To avoid the worst effects of climate change, we need to make two big transitions at once: First, we need to generate all our electricity from clean sources, such as wind turbines and solar panels, instead of power plants that run on coal and methane. gas Second, we need to retool almost everything else that burns oil and gas — like cars, buses, and furnaces that heat buildings — to run on that clean electricity.
These changes are happening, but their speed and ultimate success depend heavily on one type of company: the utilities that have monopolies to sell us electricity and gas.
But around the country, utility companies are using their considerable political power to slow the clean energy transition, and they’re probably using your money to do it.
State regulators must ensure that customers’ monthly utility bills cover only the cost of supplying electricity or gas and set limits on how much utilities can benefit. But large investor-owned utilities, with legions of lawyers to help them avoid scrutiny, bake many of their political costs into rates right alongside their investments in electric poles and wires. In doing so, they are conscripting their customers into an unwitting army of millions of small-dollar donors to prolong the era of dirty energy.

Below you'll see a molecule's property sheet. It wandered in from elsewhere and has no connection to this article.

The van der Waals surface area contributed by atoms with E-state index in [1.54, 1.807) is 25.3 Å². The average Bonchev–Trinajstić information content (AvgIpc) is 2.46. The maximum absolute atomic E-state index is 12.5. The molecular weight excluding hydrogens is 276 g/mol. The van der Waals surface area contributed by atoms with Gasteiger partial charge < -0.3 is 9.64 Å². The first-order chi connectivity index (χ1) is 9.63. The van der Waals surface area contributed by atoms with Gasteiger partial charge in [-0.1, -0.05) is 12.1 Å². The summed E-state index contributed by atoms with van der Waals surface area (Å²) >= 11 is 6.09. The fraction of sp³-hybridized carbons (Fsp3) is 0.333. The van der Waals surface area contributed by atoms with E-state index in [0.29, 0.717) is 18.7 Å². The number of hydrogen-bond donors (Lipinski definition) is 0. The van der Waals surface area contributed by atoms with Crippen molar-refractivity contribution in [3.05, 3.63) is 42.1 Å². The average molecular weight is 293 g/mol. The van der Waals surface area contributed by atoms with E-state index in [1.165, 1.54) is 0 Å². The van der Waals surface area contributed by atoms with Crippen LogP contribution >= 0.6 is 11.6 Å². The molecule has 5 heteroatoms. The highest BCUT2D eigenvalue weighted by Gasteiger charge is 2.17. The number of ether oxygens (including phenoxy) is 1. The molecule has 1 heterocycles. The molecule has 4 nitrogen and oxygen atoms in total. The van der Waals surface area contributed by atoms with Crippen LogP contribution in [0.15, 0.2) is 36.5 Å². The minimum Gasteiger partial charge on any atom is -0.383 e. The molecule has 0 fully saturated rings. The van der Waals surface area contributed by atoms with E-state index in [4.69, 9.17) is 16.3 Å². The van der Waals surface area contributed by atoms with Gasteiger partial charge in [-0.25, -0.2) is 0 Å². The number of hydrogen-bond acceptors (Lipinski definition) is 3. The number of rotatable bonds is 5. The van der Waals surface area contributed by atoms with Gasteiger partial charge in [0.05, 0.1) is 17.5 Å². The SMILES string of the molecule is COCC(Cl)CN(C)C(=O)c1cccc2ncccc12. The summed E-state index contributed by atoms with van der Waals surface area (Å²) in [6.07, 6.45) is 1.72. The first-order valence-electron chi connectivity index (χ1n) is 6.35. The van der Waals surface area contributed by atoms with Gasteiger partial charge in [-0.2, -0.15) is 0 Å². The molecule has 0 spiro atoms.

fortunately, Colorado, Connecticut and Maine passed laws this spring which prohibit utilities from charging clients for their lobbying, public relations expenses and fees to political trade associations such as the American Gas Association and the Edison Electric Institute. Regulators in Louisiana consider similar political changes. Every state in the country should follow those leads.
These reforms are crucial because while all companies in the United States can spend money on politics, in most cases, consumers who don’t approve can take their business elsewhere. Utilities – like regulated monopolies – have the unique ability to force customers to participate.
It’s not that utilities aren’t interested in building and profiting from clean energy. Many do, and the Inflation Reduction Act offers utilities extensive tax incentives to increase their investments in wind, solar and batteries. But that doesn’t mean utilities want others to do the same. They will only support a clean energy transition if it happens exclusively on their terms and at their speed – an attitude at odds with the scale and urgency of the Herculean task of decarbonizing our electricity grid.
Most electric utilities view distributed energy—customer-owned technologies that generate electricity in smaller amounts—as a threat to their business. They have tried for years to prevent their customers in many states from investing in rooftop solar by rigging rates to make it less economically attractive. They also funded opposition to policies that would rush clean energy.